Likewise, it can do the same for files. It can do this both synchronously and asynchronously. It has an asynchronous API that has functions that support promises.

Also, it can show statistics for a file. Almost all the file operations that we can think of can be done with the built-in fs module. In this article, we will create write streams to write a file’s data sequentially and listen to events from a write stream. Since Node.js WriteStreams are descendants of the Writable object, we will also listen to events to it.

Streams are collections of data that may not be available all at once and don’t have to fit in memory. This makes stream handy for processing large amounts of data.

It’s handy for files because files can be big and streams can let us get a small amount of data at one time. In the fs module, there are 2 kinds of streams. There’s the ReadStream and the WriteStream. We get the data into a WriteStream via a ReadStream.

WriteStream

A WriteStream is for used for writing data to a file. We can get the input into our WriteStream via the ReadStream’s pipe function. The data from the ReadStream is sent to the write stream in small chunks so that the host computer won’t run out of memory.

To define a WriteStream, we can use the fs.createWriteStream function. The function takes 2 arguments.

The first argument is the path of the file. The path can be in the form of a string, a Buffer object, or an URL object. The path can be in the form of a string, a Buffer object, or an URL object.

The second argument is an object that can have a variety of options as properties. The flag option is the file system flag for setting the mode for opening the file. The default flag is w. The list of flags are below:

  • 'a' – Opens a file for appending, which means adding data to the existing file. The file is created if it does not exist.
  • 'ax' – Like 'a' but exception is thrown if the path exists.
  • 'a+' – Open file for reading and appending. The file is created if it doesn’t exist.
  • 'ax+' – Like 'a+' but exception is thrown if the path exists.
  • 'as' – Opens a file for appending in synchronous mode. The file is created if it does not exist.
  • 'as+' – Opens a file for reading and appending in synchronous mode. The file is created if it does not exist.
  • 'r' – Opens a file for reading. An exception is thrown if the file doesn’t exist.
  • 'r+' – Opens a file for reading and writing. An exception is thrown if the file doesn’t exist.
  • 'rs+' – Opens a file for reading and writing in synchronous mode.
  • 'w' – Opens a file for writing. The file is created (if it does not exist) or overwritten (if it exists).
  • 'wx' – Like 'w' but fails if the path exists.
  • 'w+' – Opens a file for reading and writing. The file is created (if it does not exist) or overwritten (if it exists).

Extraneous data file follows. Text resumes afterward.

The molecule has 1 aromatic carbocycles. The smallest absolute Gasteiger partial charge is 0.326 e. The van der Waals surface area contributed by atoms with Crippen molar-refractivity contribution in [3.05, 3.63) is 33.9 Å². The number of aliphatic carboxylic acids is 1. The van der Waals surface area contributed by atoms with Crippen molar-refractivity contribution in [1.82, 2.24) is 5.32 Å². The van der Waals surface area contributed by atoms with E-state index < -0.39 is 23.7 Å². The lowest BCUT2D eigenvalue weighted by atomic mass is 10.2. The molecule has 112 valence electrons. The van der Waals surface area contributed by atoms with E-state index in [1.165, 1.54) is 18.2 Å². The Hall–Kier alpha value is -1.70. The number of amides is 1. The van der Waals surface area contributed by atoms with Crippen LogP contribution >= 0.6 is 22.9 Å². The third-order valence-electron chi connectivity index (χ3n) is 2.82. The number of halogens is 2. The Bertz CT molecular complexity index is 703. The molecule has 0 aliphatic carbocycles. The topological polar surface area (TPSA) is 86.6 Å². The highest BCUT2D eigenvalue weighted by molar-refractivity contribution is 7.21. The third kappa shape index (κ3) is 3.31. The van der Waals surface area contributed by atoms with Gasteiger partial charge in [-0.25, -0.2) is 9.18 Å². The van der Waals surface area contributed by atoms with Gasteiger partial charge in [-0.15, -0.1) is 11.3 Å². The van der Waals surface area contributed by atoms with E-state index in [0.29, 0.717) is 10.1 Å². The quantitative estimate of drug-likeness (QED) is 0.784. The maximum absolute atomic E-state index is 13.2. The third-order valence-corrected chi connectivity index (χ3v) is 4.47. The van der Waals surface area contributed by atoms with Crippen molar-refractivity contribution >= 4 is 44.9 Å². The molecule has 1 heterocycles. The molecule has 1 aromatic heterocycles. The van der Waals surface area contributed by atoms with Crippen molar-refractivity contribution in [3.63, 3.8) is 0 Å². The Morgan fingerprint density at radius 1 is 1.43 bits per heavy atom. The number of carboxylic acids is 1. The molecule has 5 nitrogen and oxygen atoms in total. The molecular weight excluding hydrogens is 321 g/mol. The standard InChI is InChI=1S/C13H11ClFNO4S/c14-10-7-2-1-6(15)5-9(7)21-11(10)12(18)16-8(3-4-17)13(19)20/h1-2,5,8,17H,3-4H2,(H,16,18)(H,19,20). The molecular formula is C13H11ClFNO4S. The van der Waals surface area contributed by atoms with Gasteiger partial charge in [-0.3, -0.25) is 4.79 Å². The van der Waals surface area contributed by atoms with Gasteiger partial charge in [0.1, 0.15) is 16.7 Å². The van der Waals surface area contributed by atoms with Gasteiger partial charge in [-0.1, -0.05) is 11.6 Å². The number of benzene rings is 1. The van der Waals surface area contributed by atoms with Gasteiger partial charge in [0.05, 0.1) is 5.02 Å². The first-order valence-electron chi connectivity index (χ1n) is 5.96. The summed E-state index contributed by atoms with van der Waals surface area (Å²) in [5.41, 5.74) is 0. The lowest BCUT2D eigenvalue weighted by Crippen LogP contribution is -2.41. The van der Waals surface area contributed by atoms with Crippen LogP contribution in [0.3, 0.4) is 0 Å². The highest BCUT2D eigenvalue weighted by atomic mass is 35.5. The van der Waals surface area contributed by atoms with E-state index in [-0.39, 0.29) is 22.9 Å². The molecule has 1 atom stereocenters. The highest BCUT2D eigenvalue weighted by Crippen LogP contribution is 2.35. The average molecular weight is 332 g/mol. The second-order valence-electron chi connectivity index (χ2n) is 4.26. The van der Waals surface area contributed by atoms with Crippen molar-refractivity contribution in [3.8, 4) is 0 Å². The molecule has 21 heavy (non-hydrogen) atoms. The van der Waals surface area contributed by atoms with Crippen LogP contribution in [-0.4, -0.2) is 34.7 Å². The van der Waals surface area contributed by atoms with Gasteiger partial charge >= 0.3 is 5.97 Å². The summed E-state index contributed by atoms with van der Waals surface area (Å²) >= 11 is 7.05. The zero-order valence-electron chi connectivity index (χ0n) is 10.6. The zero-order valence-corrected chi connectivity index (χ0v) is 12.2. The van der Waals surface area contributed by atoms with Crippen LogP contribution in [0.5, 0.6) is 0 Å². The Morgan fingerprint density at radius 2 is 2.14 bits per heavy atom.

• 'wx+' – Like 'w+' but exception is thrown if the path exists.

The encoding option is a string that sets the character encoding in the form of the string. The default value is null .

The fd option is the integer file descriptor which can be obtained with the open function and its variants. If the fd option is set, then the path argument will be ignored. The default value is null .

The mode option is the file permission and sticky bits of the file, which is an octal number that is the same as Unix or Linux file permissions. It’s only set if the file is created.

The default value is 0o666. The autoClose option specifies that the file descriptor will be closed automatically. The default value is true . If it’s false , then the file descriptor won’t be closed even if there’s an error. It’s completely up to us to close it autoClose is set to false to make sure there’s no file descriptor leak.

Otherwise, the file descriptor will be closed automatically if there’s an error or end event emitted. The emitClose option will emit the close event when the write stream ends.

The default value is false . The start and end options specifies the beginning and end parts of the file to write.

Everything in between will be written in addition to the start and end . start and end are numbers that are the starting and ending bytes of the file to write.

To create a WriteStream, we can use the createWriteStream like in the following code:

const fs = require("fs");  
const sourceFile = "./files/file.txt";  
const destFile = "./files/newFile.txt";
const readStream = fs.createReadStream(sourceFile);  
const writeStream = fs.createWriteStream(destFile, {  
  flags: "w",  
  encoding: "utf8",  
  mode: 0o666,  
  autoClose: true,  
  emitClose: true,  
  start: 0  
});

readStream.pipe(writeStream);

writeStream.on("open", () => {  
  console.log("Stream opened");  
});

writeStream.on("ready", () => {  
  console.log("Stream ready");  
});

writeStream.on("pipe", src => {  
  console.log(src);  
});

writeStream.on("unpipe", src => {  
  console.log(src);  
});

writeStream.on("finish", () => {  
  console.log("Stream finished");  
});

When we run the code above, we should get something like the following outputted to the screen:

Stream opened  
Stream ready  
ReadStream {  
  _readableState: ReadableState {  
    objectMode: false,  
    highWaterMark: 65536,  
    buffer: BufferList { head: null, tail: null, length: 0 },  
    length: 0,  
    pipes: null,  
    pipesCount: 0,  
    flowing: false,  
    ended: true,  
    endEmitted: true,  
    reading: false,  
    sync: false,  
    needReadable: false,  
    emittedReadable: false,  
    readableListening: false,  
    resumeScheduled: false,  
    paused: false,  
    emitClose: false,  
    autoDestroy: false,  
    destroyed: true,  
    defaultEncoding: 'utf8',  
    awaitDrain: 0,  
    readingMore: false,  
    decoder: null,  
    encoding: null  
  },  
  readable: false,  
  _events: [Object: null prototype] { end: [Function] },  
  _eventsCount: 1,  
  _maxListeners: undefined,  
  path: './files/file.txt',  
  fd: null,  
  flags: 'r',  
  mode: 438,  
  start: undefined,  
  end: Infinity,